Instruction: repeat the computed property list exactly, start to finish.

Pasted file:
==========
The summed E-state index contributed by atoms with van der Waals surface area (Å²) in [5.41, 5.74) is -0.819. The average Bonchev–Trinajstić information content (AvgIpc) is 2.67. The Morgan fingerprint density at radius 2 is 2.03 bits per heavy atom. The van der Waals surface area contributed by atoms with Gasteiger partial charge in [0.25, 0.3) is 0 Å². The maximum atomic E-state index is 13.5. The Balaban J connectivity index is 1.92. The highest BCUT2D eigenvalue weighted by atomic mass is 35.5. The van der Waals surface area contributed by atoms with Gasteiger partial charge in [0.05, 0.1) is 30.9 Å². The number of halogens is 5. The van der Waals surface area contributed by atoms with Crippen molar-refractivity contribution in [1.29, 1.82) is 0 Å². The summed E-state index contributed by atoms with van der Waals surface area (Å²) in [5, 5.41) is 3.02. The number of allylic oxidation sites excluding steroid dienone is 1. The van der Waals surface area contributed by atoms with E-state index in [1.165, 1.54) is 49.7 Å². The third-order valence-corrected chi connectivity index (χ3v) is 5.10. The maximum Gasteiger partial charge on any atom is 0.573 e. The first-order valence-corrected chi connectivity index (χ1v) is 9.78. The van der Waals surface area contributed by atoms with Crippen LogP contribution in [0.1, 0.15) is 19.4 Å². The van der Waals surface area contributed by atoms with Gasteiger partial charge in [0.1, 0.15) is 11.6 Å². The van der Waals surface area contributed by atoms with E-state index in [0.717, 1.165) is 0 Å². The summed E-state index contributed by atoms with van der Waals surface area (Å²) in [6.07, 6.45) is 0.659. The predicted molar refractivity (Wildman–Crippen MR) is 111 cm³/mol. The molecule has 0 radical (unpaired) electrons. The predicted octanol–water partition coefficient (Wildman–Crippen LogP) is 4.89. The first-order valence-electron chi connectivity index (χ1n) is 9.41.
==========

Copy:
The summed E-state index contributed by atoms with van der Waals surface area (Å²) in [5.41, 5.74) is -0.819. The average Bonchev–Trinajstić information content (AvgIpc) is 2.67. The Morgan fingerprint density at radius 2 is 2.03 bits per heavy atom. The van der Waals surface area contributed by atoms with Gasteiger partial charge in [0.25, 0.3) is 0 Å². The maximum atomic E-state index is 13.5. The Balaban J connectivity index is 1.92. The highest BCUT2D eigenvalue weighted by atomic mass is 35.5. The van der Waals surface area contributed by atoms with Gasteiger partial charge in [0.05, 0.1) is 30.9 Å². The number of halogens is 5. The van der Waals surface area contributed by atoms with Crippen molar-refractivity contribution in [1.29, 1.82) is 0 Å². The summed E-state index contributed by atoms with van der Waals surface area (Å²) in [5, 5.41) is 3.02. The number of allylic oxidation sites excluding steroid dienone is 1. The van der Waals surface area contributed by atoms with E-state index in [1.165, 1.54) is 49.7 Å². The third-order valence-corrected chi connectivity index (χ3v) is 5.10. The maximum Gasteiger partial charge on any atom is 0.573 e. The first-order valence-corrected chi connectivity index (χ1v) is 9.78. The van der Waals surface area contributed by atoms with Crippen LogP contribution in [0.1, 0.15) is 19.4 Å². The van der Waals surface area contributed by atoms with Gasteiger partial charge in [0.1, 0.15) is 11.6 Å². The van der Waals surface area contributed by atoms with E-state index in [0.717, 1.165) is 0 Å². The summed E-state index contributed by atoms with van der Waals surface area (Å²) in [6.07, 6.45) is 0.659. The predicted molar refractivity (Wildman–Crippen MR) is 111 cm³/mol. The molecule has 0 radical (unpaired) electrons. The predicted octanol–water partition coefficient (Wildman–Crippen LogP) is 4.89. The first-order valence-electron chi connectivity index (χ1n) is 9.41.